V Sanjay Kumar: Painting Words

13502660.jpgV Sanjay Kumar’s debut novel Artist, Undone (Hachette) is the story of Harsh Sinha, who describes himself as ‘fat, fucked and forty’, and who buys an expensive painting because the subject in it looks like him, even if it ends up ruining his personal life. The rest of the book is his journey into the confusing and exhilarating world of art, marriage, friendships and coming to terms with his own identity.

A Chennai-based businessman, husband and father of two teenaged daughters, Kumar took off to the residency Sangam House in Nrityagram to complete this book. He tells us about the mindscape that went into the creation of his captivating literary masterpiece.

Are you an artist yourself?

I cannot draw my face or paint my window view. And if you gave me a hammer and a nail I would end up hurting myself. So I am not qualified to be an artist in the traditional sense. But you read a book like The Painted Word by Tom Wolfe and you end up confused. It brings into question the line we draw between visual art and the written word. I like the title. When I sketch a character, I want words to do more than occupy a page.

Are your characters inspired by any real-life persons? Do tell.

The fictional and the real walk hand-in-hand in the book. The Coromandel Artist’s Village takes from the Cholamandalam Artist’s Village, both on the outskirts of Chennai; curator and critic Ranjit Hoskote has a companion in the book called Bhaskar Ekbote; Australian art critic Robert Hughes could very well be the character Professor Hughes. Blurring the boundaries between the real and the fictional is exciting. Actually, what is fact and what is fiction when someone like Picasso said this about himself: “Art is a lie I use to tell the truth.”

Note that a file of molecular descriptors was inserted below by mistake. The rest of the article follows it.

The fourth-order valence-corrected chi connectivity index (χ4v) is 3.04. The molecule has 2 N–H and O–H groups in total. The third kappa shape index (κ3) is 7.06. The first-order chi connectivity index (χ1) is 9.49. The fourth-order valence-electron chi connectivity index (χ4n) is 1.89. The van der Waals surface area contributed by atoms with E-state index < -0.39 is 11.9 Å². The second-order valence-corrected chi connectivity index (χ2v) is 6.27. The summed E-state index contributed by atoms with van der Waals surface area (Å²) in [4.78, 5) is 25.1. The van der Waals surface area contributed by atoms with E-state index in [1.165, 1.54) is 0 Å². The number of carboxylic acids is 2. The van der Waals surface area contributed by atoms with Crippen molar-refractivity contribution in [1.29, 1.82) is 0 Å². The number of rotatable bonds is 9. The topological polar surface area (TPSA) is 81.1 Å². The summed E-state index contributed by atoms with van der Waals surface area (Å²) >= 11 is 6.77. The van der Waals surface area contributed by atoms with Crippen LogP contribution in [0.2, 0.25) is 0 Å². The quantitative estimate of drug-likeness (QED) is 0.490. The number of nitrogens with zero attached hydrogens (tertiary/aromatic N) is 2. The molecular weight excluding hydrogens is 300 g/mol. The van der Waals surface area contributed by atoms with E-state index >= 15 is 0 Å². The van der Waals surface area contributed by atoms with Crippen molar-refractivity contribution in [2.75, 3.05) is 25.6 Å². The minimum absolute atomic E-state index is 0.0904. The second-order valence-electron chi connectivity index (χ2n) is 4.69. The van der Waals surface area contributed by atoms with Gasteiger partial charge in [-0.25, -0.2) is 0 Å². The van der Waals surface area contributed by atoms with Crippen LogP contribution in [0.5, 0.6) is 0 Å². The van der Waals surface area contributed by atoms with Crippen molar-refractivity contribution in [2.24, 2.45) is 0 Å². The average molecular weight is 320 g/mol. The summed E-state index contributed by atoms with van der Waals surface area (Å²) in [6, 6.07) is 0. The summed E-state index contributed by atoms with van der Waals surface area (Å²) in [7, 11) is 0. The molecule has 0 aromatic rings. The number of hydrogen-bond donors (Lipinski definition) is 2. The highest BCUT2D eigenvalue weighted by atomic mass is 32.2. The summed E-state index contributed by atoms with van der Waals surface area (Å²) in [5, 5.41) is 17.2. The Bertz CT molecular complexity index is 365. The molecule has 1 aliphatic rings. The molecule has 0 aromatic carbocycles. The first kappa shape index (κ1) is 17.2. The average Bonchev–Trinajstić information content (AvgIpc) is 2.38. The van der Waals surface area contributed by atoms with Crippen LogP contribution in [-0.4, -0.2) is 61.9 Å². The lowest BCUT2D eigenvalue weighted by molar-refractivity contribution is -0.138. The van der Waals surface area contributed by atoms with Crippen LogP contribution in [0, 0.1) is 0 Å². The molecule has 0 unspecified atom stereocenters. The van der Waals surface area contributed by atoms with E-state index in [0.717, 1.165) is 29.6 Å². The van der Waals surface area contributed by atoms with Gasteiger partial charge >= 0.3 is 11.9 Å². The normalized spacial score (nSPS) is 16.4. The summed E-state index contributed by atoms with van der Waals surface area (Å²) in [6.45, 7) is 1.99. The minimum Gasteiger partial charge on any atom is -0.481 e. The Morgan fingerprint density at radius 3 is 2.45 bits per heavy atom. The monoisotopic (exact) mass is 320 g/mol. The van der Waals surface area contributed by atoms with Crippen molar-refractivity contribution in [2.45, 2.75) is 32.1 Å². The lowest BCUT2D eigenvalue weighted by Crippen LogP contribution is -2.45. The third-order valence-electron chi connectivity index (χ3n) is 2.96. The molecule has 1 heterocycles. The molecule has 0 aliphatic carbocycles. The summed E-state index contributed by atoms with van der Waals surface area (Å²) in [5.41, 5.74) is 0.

Does art grow on you eventually, or is it like love at first sight?

Art challenges your idea of beauty; I have addressed this through the character Roongta whose sensibility could be called mainstream. He thinks a pretty landscape or a beautiful woman is good art. On the other hand Francis Newton Souza’s works seem ugly at first glance. It is hard to live with them and harder to share them with your guests at home. Artists like Souza dig deep and take you into new territory where you step carefully to begin with but end up getting lost in. This is the art that surprises you by its longevity.

For a debut novelist, you are remarkably confident in your writing. Tell us about the homework that went into this book.

Prior to this novel I had attempted another; it did not work but it helped me in more ways than I knew. And once I was onto the art world as a canvas, I was on sure ground. Twenty years in that world has given me a wealth of material.

Who are the authors you are influenced by?

I often read fragments from books by Italo Calvino and Jeanette Winterson. I enjoy reading excerpts from film screenplays like Fear and Loathing in Las Vegas. It is based on a Hunter Thompson book and is a remarkable take on drugged out denizens. This excerpt could be my epitaph if I lived half that life:

There he goes. One of God’s own prototypes. A high-powered mutant of some kind never even considered for mass production. Too weird to live, and too rare to die.”

What are your favourite magazines and journals?

Twitter is a great boon. It is the best subscription service I can think of and it comes free. It has lead me often to publications like The New Yorker, Granta, The Paris Review, Caravan, Tehelka and Open.

What is it like, living with three beautiful women?

Fun and demanding. My wife and two daughters keep me on my toes and also keep me grounded. They view me as a work in progress. Writing can make you a recluse at home sometimes. I have to remind myself to get off my butt and live the daily life.

Any criticism or feedback from them that was useful in your writing?

The breakfast table is where I often think aloud and reactions often fuel my writing. My wife is my first port of call when I write something new. The one question she asks a lot while reading my stuff is “Is this you?” I don’t know the answer but the question helps.

First published in Atelier June 2012 issue

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